Cut meat consumption to battle global warming, warn experts

By Aaron McDonald

- Last updated on GMT

Cutting meat may be difficult in China as consumption is linked to status
Cutting meat may be difficult in China as consumption is linked to status

Related tags Meat consumption Carbon dioxide

People need to alter their dietary habits on a global level in order to battle global warming, experts have warned.

A report, ‘Changing Climate, Changing Diets,’ published by Chatham House highlighted that the global agricultural sector is a major contributor towards climate change​. The report claimed that: “Globally, food systems are responsible for up to 30% of all human-driven greenhouse gas (GHG) emissions.​”

An international study was carried out in 12 countries, with more detailed research taking place in four of the 12: the UK, the US, China and Brazil. One of the many aims of the online poll was to discover what the motivating factors behind meat and dairy consumption were, as well as testing people’s awareness of different causes of climate change.

One of the key conclusions from the study was that there was an education gap when it came to the relationship between GHG emissions and meat consumption. Rather, people highlighted the packing that food comes in as the biggest environmental concern in terms of meat. “When they were asked about the environmental considerations of food, people were talking packaging,”​ Antony Froggatt, co-author of the report alongside Laura Wellesley and Catherine Happer, told GlobalMeatNews.

'Deeper issues'

That is the most immediate and, in some cases, the only consideration that people were giving in relationship to the environment.​”

However, the issue lies much deeper than the packaging of products. The report underlined that animal and crop production alone contributed towards almost a third of global deforestation and associated carbon dioxide emissions – a main source of methane and nitrous oxide, two of the most effective GHGs.

In addition, emissions from livestock, in particular cattle and sheep but also chickens and pigs, were also identified as active suppliers of GHGs.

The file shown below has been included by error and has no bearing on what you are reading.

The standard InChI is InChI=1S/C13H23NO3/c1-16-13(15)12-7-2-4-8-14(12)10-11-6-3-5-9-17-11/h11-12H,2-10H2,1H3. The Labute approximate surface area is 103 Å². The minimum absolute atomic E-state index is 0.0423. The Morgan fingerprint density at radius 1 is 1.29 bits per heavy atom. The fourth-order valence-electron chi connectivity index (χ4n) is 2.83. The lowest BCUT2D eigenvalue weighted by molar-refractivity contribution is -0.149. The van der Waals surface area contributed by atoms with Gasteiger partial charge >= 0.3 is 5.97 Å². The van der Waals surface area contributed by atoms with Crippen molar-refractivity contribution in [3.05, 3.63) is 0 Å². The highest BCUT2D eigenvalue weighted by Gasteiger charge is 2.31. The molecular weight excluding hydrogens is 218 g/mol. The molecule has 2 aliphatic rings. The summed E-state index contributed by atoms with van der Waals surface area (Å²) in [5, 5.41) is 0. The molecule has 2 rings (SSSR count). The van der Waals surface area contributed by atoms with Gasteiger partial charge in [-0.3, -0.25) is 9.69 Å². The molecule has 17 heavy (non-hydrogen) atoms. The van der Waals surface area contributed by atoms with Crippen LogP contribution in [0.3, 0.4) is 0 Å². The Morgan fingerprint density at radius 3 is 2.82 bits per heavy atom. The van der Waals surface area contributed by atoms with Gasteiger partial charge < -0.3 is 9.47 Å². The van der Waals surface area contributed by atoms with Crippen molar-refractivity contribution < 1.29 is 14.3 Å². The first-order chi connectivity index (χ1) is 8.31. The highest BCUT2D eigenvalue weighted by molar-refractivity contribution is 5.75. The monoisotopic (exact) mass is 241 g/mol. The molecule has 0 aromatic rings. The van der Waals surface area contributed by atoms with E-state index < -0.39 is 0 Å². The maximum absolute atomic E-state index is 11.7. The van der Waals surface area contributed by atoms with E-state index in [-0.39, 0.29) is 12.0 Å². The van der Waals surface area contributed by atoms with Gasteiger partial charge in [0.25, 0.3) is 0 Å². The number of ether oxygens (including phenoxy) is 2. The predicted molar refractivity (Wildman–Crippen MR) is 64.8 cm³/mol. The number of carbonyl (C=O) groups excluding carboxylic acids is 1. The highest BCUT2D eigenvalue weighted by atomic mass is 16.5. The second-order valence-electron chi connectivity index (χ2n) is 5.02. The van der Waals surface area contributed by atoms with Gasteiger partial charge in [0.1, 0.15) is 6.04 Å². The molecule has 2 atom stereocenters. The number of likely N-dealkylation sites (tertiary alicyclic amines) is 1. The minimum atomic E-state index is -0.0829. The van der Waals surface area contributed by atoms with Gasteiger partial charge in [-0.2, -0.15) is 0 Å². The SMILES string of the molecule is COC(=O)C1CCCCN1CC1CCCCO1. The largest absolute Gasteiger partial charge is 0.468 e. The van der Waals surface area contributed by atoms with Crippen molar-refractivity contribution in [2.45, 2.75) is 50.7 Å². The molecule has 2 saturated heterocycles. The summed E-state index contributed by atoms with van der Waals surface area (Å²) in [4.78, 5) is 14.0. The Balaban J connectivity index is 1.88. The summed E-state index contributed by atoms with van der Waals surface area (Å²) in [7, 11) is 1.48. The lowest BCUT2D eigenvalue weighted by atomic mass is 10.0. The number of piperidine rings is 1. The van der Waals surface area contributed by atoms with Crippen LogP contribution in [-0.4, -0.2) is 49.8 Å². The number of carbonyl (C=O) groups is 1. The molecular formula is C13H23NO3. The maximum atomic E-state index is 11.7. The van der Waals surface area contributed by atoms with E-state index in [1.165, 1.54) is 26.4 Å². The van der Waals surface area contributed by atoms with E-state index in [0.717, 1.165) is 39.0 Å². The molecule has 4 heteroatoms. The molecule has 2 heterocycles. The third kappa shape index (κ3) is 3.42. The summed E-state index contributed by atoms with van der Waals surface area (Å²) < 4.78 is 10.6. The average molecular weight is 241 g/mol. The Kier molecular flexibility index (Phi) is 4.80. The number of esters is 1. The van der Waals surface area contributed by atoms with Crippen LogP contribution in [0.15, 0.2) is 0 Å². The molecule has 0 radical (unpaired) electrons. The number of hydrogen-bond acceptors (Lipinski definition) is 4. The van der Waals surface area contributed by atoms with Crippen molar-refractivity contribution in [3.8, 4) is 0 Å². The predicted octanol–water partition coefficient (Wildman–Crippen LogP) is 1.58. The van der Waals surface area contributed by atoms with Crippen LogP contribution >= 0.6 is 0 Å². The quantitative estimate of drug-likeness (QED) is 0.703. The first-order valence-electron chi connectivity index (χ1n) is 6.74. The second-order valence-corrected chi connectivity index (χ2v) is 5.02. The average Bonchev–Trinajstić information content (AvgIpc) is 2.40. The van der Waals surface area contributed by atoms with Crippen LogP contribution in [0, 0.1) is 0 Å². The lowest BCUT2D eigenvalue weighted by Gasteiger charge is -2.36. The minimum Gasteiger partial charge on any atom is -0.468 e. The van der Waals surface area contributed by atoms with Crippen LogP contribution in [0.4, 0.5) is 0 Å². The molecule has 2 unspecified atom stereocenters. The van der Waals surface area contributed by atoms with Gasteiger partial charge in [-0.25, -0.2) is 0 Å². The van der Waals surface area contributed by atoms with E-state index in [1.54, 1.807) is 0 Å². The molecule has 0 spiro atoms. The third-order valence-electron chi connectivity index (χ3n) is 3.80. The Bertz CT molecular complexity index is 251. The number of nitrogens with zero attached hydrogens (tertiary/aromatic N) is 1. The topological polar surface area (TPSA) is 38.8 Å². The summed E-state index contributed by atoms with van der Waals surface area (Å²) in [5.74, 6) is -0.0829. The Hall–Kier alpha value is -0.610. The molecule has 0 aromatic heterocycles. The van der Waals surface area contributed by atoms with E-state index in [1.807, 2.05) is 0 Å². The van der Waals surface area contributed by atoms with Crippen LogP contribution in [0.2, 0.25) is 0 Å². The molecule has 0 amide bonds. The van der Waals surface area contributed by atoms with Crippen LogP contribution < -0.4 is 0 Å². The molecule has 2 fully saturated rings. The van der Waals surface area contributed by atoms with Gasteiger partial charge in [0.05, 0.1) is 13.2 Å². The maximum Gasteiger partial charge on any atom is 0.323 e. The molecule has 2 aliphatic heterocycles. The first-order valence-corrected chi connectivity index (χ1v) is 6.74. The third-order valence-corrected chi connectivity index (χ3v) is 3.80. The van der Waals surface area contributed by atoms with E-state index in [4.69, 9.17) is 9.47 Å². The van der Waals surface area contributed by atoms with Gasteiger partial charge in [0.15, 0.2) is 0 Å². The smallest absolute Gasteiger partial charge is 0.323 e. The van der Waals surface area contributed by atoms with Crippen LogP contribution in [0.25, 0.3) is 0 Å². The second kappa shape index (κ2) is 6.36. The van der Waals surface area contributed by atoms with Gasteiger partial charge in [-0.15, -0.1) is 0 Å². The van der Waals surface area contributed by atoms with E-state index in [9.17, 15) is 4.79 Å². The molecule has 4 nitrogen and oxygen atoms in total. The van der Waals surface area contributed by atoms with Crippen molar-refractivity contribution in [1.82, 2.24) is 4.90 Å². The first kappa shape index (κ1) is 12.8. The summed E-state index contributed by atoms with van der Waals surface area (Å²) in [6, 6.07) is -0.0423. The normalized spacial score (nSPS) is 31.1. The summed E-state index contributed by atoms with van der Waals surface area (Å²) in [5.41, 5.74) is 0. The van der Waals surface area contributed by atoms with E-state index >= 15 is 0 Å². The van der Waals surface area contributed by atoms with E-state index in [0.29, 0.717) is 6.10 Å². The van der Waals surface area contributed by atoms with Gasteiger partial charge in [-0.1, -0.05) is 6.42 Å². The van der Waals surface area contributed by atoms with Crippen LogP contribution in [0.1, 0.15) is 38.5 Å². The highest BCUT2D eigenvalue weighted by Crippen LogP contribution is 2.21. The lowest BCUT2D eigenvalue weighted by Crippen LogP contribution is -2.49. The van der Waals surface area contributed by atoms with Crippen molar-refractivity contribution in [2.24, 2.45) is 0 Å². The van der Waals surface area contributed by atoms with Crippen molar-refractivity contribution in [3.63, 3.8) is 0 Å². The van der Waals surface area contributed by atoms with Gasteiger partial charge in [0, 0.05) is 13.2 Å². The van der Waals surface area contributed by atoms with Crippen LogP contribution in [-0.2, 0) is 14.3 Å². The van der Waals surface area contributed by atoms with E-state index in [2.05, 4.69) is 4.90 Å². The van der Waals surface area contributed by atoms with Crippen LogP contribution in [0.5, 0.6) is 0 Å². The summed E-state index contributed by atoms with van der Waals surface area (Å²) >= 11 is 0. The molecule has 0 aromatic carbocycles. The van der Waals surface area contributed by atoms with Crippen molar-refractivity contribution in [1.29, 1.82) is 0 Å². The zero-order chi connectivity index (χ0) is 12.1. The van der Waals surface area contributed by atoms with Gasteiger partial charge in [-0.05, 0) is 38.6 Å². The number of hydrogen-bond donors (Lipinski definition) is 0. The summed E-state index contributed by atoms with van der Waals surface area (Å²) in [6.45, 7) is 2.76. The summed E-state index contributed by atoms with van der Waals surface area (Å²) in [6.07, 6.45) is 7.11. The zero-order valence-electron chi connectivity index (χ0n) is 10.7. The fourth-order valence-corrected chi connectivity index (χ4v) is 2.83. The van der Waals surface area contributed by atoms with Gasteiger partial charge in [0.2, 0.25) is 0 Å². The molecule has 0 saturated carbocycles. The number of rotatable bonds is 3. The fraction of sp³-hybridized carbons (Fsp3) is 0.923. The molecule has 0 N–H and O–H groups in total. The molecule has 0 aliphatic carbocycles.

'We need to reduce GHGs' 

The paper noted that nitrous oxide and carbon dioxide were emitted throughout the complete production chain. This started with crops and the making of animal feed, and finished with the transportation of products to the consumer.

For me, the basic premise of the project is realising that, on the global level, we need to reduce global greenhouse emissions if we are to meet projected, internationally agreed targets,​” continued Froggatt.

It’s the recognition that agriculture and livestock needs to do its bit to both reduce its intermissions and, probably more importantly, in order to slow down the rate of growth of emissions that are expected given the fact that through to around 2050, the growth rate of the sector is expected to increase by 76%.​”

However, altering peoples eating habits may be easier said than done. In many areas of the world, the consumption of meat holds cultural importance.

Eating meat linked to 'status' 

Not to say you’re defined by what you eat, but it is part of who you are,​” explained Froggatt.

“Meat has particular significance. People said it is very American to eat meat, why would they want to change? In Brazil, the barbecue is a cultural event. In China, meat consumption is in some ways associated with development and status.

“All of these things mean that this is particularly a difficult area to address. It is important to recognise meat consumption has important cultural connotations with people,​” concluded Froggatt.

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